In the last months the clinic has been very full, and it generally takes two persons to care for all the animals. This month we could move out several animals, but still it is a busy day at the clinic!

The new young howler monkeys, Kaya (female), Darwin and Cesar (male), got sick over the last month. Kaya got better after several treatments and intensive care, but then Cesar fell ill. We started him on the same treatment, but it took a bit longer for him to finally get up again. After a week of being force-fed and medicine, he is eating well by himself again. Kaya unfortunately fell ill again, and is under watchful eye and care of Claire. These monkeys give us a lot of worries, they are very sensitive to stress and become depressed quickly. Their intestinal flora is very special so they need a specific diet and it is not always easy to convince them that leaves are better than fruit It takes a lot of work as they are pretty stubborn! Darwin fell slightly ill as well, but he reacted well on the medicine and extra time spent by our clinic-volunteers with him.


Wallace (male howler monkey) is doing great outside generally, but as if we did not have enough on our hands with the other howlers, he as well got into some trouble. He showed up one afternoon with a swelling of his left arm, most likely from a fall and could not use his hand for some time. Thanks to the medical treatment given he is slowly getting better and is even seen hanging on both hands again. We hope he will fully recover the use of his hand again.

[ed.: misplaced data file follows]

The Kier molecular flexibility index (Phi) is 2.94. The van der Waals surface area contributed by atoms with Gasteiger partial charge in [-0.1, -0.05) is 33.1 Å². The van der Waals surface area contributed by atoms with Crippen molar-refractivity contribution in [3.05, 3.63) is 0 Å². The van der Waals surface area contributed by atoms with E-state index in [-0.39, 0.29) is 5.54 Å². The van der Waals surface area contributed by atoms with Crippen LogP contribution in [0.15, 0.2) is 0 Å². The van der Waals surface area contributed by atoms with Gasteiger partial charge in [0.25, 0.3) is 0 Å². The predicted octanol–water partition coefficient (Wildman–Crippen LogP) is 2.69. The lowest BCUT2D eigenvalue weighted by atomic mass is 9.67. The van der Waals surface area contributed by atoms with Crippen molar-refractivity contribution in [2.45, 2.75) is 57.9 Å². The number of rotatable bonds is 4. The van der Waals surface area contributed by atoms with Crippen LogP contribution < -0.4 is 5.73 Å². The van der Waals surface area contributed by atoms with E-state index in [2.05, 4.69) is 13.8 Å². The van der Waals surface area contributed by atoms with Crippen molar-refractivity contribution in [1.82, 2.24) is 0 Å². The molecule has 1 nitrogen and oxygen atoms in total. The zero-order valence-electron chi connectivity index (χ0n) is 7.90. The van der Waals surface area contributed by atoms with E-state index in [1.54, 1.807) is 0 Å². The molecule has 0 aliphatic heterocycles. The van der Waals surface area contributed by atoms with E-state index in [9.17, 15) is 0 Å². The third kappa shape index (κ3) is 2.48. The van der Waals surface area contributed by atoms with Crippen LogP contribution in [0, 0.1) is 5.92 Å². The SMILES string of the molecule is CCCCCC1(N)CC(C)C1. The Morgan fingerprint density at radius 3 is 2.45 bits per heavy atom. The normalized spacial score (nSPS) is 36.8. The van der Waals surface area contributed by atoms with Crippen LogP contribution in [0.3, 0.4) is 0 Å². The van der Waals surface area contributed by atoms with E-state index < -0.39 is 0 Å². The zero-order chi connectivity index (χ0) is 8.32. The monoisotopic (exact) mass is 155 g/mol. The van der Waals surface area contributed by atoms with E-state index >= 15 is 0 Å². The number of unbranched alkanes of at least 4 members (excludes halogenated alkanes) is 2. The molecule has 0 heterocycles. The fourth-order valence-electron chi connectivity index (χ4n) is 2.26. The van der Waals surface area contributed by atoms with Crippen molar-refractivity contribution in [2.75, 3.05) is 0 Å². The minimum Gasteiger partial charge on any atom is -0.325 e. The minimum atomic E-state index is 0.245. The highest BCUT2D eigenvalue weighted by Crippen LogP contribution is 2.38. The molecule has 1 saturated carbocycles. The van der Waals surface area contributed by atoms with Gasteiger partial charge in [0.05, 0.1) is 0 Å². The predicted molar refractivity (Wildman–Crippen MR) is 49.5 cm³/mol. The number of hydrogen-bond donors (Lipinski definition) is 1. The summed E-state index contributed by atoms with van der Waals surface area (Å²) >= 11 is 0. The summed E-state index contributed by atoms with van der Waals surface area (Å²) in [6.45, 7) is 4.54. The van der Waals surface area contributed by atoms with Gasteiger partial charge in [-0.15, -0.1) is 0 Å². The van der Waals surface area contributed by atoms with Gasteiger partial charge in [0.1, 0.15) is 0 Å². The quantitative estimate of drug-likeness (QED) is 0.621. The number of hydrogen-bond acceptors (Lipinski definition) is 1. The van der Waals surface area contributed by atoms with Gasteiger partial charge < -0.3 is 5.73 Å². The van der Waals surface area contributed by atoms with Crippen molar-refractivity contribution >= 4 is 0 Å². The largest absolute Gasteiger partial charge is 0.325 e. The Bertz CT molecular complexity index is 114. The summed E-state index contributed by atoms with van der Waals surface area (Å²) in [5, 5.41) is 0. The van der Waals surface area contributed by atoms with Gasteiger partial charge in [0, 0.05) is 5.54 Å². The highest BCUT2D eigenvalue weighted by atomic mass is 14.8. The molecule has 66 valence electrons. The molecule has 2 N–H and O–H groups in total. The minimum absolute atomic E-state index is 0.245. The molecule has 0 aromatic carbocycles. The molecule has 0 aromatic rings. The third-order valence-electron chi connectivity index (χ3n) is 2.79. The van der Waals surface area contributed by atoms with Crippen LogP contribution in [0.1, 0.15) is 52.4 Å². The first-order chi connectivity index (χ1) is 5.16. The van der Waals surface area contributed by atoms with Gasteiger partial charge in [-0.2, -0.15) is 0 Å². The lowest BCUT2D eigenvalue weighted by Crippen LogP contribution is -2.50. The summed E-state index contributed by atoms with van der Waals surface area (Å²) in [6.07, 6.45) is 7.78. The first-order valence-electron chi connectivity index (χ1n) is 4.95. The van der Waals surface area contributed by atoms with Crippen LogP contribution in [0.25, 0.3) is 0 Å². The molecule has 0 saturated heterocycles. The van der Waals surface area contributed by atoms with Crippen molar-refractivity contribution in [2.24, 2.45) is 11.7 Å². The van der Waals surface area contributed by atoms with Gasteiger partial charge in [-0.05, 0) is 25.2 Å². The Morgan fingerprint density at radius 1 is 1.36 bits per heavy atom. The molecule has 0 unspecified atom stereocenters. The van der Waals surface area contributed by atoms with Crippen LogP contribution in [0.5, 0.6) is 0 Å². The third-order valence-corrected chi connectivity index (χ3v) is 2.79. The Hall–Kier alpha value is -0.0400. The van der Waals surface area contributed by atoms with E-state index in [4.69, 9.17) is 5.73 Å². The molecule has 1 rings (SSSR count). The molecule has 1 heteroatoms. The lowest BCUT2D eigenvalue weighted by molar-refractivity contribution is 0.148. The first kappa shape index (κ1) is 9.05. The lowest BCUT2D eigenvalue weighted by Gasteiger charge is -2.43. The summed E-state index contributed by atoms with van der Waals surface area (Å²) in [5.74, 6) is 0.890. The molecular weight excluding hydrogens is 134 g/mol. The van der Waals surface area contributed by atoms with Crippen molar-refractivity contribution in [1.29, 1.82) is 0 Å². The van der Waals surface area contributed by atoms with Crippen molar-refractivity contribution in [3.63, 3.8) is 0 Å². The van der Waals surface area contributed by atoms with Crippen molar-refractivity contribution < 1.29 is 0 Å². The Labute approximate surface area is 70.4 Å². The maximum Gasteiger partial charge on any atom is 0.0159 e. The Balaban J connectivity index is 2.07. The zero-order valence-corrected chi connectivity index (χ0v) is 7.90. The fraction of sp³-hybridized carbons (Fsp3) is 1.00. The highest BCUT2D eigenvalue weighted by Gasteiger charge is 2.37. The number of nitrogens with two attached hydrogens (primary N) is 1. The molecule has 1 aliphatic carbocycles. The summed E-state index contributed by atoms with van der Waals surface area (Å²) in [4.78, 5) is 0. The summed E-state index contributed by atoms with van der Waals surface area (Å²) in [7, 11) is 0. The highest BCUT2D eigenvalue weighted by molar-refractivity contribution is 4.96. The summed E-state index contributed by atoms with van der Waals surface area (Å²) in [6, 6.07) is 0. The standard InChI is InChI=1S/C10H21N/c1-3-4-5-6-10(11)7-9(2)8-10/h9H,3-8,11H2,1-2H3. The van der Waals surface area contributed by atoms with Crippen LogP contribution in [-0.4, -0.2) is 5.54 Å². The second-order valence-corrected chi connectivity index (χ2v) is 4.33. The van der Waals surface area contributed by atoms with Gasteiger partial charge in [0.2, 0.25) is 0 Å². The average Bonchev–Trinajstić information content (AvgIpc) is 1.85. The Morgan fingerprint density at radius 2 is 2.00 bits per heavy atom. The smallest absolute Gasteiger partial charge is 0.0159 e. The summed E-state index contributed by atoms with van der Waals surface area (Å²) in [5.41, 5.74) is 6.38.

Kurima, the young female brown capuchin, has joined our baby monkey group in the outside cage (Capu (male young brown capuchin, Naka and Tawaki (resp. female and male woolly monkey). They are doing great together, while Tawaki being the smallest at night is still brought to the clinic for a good and warm night of sleep in a transport box.

Mayantu, the baby female brown capuchin, could now take Kurima’s place in the clinic, so she has a bit more climbing space during the day and night, when she is not with her ‘mum’-volunteer or in with the other babies in the outside cage.


Cumala, the new female spider monkey, and Camu, her infant male, were moved to La Sapa cage, where they were joined by Yanay. We would have left them for some weeks together before releasing them all. Unfortunately we had to change this plan, as Kamari got hurt.